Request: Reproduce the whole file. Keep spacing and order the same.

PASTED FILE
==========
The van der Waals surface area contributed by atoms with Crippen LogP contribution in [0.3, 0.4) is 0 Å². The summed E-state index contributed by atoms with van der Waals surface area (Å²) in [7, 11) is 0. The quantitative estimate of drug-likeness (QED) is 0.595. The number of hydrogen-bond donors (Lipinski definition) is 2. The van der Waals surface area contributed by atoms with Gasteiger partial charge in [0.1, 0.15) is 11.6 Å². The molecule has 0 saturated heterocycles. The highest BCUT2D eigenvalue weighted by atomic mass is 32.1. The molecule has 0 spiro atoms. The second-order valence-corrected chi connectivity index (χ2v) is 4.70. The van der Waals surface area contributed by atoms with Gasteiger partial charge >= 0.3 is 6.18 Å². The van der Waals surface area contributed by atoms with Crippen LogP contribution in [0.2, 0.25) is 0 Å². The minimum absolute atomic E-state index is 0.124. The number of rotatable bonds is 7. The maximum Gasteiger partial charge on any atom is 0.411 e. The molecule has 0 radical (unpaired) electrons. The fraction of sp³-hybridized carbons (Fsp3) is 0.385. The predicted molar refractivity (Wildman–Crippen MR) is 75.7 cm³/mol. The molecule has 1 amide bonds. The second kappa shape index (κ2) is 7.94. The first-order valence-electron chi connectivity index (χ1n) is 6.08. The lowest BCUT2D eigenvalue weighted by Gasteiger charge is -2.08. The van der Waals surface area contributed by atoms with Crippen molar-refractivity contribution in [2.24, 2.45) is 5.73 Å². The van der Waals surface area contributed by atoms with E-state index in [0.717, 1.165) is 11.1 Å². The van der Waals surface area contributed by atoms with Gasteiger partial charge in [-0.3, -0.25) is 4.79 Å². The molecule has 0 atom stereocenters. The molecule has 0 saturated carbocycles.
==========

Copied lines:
The van der Waals surface area contributed by atoms with Crippen LogP contribution in [0.3, 0.4) is 0 Å². The summed E-state index contributed by atoms with van der Waals surface area (Å²) in [7, 11) is 0. The quantitative estimate of drug-likeness (QED) is 0.595. The number of hydrogen-bond donors (Lipinski definition) is 2. The van der Waals surface area contributed by atoms with Gasteiger partial charge in [0.1, 0.15) is 11.6 Å². The molecule has 0 saturated heterocycles. The highest BCUT2D eigenvalue weighted by atomic mass is 32.1. The molecule has 0 spiro atoms. The second-order valence-corrected chi connectivity index (χ2v) is 4.70. The van der Waals surface area contributed by atoms with Gasteiger partial charge >= 0.3 is 6.18 Å². The van der Waals surface area contributed by atoms with Crippen LogP contribution in [0.2, 0.25) is 0 Å². The minimum absolute atomic E-state index is 0.124. The number of rotatable bonds is 7. The maximum Gasteiger partial charge on any atom is 0.411 e. The molecule has 0 radical (unpaired) electrons. The fraction of sp³-hybridized carbons (Fsp3) is 0.385. The predicted molar refractivity (Wildman–Crippen MR) is 75.7 cm³/mol. The molecule has 1 amide bonds. The second kappa shape index (κ2) is 7.94. The first-order valence-electron chi connectivity index (χ1n) is 6.08. The lowest BCUT2D eigenvalue weighted by Gasteiger charge is -2.08. The van der Waals surface area contributed by atoms with Crippen molar-refractivity contribution in [2.24, 2.45) is 5.73 Å². The van der Waals surface area contributed by atoms with E-state index in [0.717, 1.165) is 11.1 Å². The van der Waals surface area contributed by atoms with Gasteiger partial charge in [-0.3, -0.25) is 4.79 Å². The molecule has 0 atom stereocenters. The molecule has 0 saturated carbocycles.